Good Job, Brain!: Episode 31

This week, the Good Job, Brain! cast colors outside the lines. They’re expressing themselves, y’know.

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Good Job, Brain! — Episode 31: Color Me Bad! (2012-10-01)
Roses are red / violets are blue / we can’t talk about color / without mentioning poo. We dive into the world of color: weird color names, chameleons, the legitimacy of purple, cheddar cheese vs. flamingos, color character name quiz, Crayola crayon controversy, heterochromia, and why we’d want to take Monet to a rave party. ALSO: Animal collective nouns, and wine quiz. Starring Karen Chu, Colin Felton, Dana Nelson, and Chris Kohler.
Running Time: 47m 29s
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The Comedy Button: Episode 48

Milk Duds are awesome. That is all.

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The Comedy Button — Episode 48 (2012-09-28)
This week, we talk about impossible expectations for journalism, play “Indian Food or Star Wars Character,” discuss the wild and wacky goings-on during the average San Francisco morning, get bored with our futuristic toys, reminisce on how crazy New York can be, laugh at dumb pigeons, laugh at dumb cartoons (and their marketing campaigns), choose between our theoretical daughters banging either Bret Michaels or the high school football team, read the worst revenge letter ever, hate on bad candy, talk about our froo-froo toys, and investigate some bedroom mysteries. Starring Scott Bromley, Brian Altano, Anthony Gallegos, and Ryan Scott.
Running Time: 1h 17m 39s
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The Geekbox: Episode 187

Sorry for the delay this week — I had some weird, random FTP upload issue with LibSyn last night. Anyway: Local listener, ginger, and Simon Pegg lookalike Josh Young joins us once again tonight for an extra-long episode (we got so wrapped up in conversation that I lost track of time — oops!).

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The Geekbox — Episode 187 (2012-09-25)
Wherein we discuss World of Warcraft: Mists of Pandaria, Cave Story, wannabe Nintendo role-playing games, La-Mulana, Mark of the Ninja, Limbo, PlayStation Plus perks, zombie costume contests, Rat Race, Mr. Bean, mobile phones and their horrible map programs, self-driving cars, and Doctor Who (spoiler warning!), Hyrule Historia, 12-inch cows, and our new game reviews. Starring Ryan Scott, Adam Fitch, Ryan Higgins, and Josh Young.
Running Time: 1h 35m 2s
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Pre-Order Hyrule Historia!


In January, Dark Horse Comics will be releasing the English translated version of The Legend of Zelda: Hyrule Historia, and you can buy it directly from The Geekbox! For $40 (which includes shipping), you get this beautiful hardcover book, as well as an original print from The Geekbox: The Web Comic artist Leann Hill, signed by the artist and the entire cast of The Geekbox. Please use the Paypal button below if you’re in the United States. For international shipping prices, please contact Ryan Higgins, or use the contact forum on the main page.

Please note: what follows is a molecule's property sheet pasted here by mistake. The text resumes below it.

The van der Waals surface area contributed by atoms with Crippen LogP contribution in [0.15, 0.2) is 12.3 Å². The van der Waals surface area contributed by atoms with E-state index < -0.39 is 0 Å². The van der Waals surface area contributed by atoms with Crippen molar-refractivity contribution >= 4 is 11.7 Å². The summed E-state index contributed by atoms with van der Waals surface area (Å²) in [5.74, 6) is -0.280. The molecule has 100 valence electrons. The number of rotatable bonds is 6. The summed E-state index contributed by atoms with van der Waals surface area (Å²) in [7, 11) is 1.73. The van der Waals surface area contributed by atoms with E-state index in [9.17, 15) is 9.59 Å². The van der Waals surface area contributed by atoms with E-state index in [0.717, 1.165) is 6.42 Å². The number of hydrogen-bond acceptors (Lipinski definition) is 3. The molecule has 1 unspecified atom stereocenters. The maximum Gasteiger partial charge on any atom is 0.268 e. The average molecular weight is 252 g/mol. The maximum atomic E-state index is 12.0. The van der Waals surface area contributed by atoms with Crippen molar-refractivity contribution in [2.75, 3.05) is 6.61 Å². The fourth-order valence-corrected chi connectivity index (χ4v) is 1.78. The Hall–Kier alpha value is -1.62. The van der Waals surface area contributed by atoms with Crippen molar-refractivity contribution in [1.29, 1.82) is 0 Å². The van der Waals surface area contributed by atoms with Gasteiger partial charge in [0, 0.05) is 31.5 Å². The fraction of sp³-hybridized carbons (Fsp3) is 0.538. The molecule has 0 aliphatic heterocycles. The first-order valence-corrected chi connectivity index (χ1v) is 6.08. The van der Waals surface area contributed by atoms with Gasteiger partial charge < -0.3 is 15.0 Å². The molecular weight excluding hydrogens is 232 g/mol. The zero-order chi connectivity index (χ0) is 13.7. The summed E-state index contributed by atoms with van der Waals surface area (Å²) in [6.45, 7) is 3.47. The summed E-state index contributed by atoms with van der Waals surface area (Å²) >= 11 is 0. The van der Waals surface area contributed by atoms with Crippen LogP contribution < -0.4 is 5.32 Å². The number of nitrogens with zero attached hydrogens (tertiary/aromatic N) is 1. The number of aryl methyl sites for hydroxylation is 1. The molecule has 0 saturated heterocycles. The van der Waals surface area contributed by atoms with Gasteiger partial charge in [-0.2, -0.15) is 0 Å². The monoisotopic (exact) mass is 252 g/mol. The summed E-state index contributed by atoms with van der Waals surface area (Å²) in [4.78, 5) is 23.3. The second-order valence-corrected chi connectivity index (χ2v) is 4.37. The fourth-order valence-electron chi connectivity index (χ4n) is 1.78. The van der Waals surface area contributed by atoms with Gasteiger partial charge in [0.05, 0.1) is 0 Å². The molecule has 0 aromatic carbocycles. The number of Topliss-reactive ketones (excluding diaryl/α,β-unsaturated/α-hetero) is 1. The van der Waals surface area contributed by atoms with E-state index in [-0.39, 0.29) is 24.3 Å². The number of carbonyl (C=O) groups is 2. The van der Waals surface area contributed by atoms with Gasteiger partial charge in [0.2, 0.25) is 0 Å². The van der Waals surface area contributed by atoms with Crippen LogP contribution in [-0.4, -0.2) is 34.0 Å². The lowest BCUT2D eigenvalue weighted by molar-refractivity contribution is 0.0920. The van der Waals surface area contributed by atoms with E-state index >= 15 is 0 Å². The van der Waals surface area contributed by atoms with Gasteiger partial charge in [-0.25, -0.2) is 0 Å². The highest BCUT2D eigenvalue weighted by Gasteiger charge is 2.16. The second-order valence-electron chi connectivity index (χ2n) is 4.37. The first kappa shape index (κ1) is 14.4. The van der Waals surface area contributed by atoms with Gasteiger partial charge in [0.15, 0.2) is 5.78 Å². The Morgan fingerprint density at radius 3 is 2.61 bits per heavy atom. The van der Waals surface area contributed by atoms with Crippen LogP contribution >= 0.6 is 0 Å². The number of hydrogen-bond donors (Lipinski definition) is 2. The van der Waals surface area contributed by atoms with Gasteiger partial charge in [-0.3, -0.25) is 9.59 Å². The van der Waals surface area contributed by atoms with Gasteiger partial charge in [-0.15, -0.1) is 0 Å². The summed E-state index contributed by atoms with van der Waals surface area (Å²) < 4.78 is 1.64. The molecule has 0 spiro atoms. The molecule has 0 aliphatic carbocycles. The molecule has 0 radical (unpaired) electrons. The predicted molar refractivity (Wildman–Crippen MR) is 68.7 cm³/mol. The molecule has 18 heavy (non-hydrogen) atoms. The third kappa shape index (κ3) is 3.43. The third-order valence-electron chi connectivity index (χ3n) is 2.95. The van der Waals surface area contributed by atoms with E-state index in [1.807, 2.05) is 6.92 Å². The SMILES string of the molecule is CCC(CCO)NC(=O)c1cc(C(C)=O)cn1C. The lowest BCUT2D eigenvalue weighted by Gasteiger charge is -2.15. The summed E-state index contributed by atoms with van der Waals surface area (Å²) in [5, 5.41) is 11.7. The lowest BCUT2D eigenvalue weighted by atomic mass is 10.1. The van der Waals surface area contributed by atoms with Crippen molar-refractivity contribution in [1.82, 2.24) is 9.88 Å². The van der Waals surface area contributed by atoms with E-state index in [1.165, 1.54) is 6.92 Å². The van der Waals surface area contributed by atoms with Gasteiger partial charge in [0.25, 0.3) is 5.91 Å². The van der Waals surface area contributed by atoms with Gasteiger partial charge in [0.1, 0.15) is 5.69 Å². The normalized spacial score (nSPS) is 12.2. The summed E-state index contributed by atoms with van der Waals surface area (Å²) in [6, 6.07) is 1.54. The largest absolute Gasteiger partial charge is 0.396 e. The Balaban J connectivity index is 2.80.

Hyrule Historia

Dark Horse Books and Nintendo® bring you The Legend of Zelda: Hyrule Historia, containing an unparalleled collection of historical information on The Legend of Zelda™ franchise. This handsome hardcover contains never-before-seen concept art, the full history of Hyrule, the official chronology of the games, and much more! Starting with an insightful introduction by the legendary producer and video-game designer of Donkey Kong™, Mario™, and The Legend of Zelda™, Shigeru Miyamoto, this book is crammed full of information about the storied history of Link’s adventures from the creators themselves! As a bonus, The Legend of Zelda: Hyrule Historia includes an exclusive comic by the foremost creator of The Legend of Zelda manga—Akira Himekawa!

* The full history and making of the The Legend of Zelda™ franchise, never-before-seen concept art!

* Introduction by Shigeru Miyamoto!

The Comic Conspiracy: Episode 76

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The Comic Conspiracy — Episode 76 (2012-09-24)
Full table this week, and we discuss Castle Grayskull, comic backups, Judge Dread, sorting issue #0s, Fables, disappointing popular titles, double-shipping and variants, the ending of Punisher, the big Stan Lee rumor, Batman Live, and Omar’s big HeroClix update. Starring Ryan Higgins, Omar Brodrick, Brock Sager, Toby Sidler, and Charlie West.
Running Time: 1h 12m 05s
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Good Job, Brain!: Episode 30

Psssssh, video game trivia. What a bunch of noobs. They’re just lucky I wasn’t on!

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Good Job, Brain! — Episode 30: ALL QUIZ BONANZA! #6 (2012-09-24)
SWEAT. Flex those Adonis mental muscles, because it’s another All Quiz Bonanza! Video game trivia, “Belgium or Not Belgium?,” Tarantino flicks, famous scientist anagrams, name that X-Men power, rockstar alter egos, and movie trivia GALORE. This episode is dedicated to our superfriend and superlistener Fred G, who’s our top Kickstarter backer! Starring Karen Chu, Colin Felton, Dana Nelson, and Chris Kohler.
Running Time: 47m 2s
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Geekbox Reviews: Black Mesa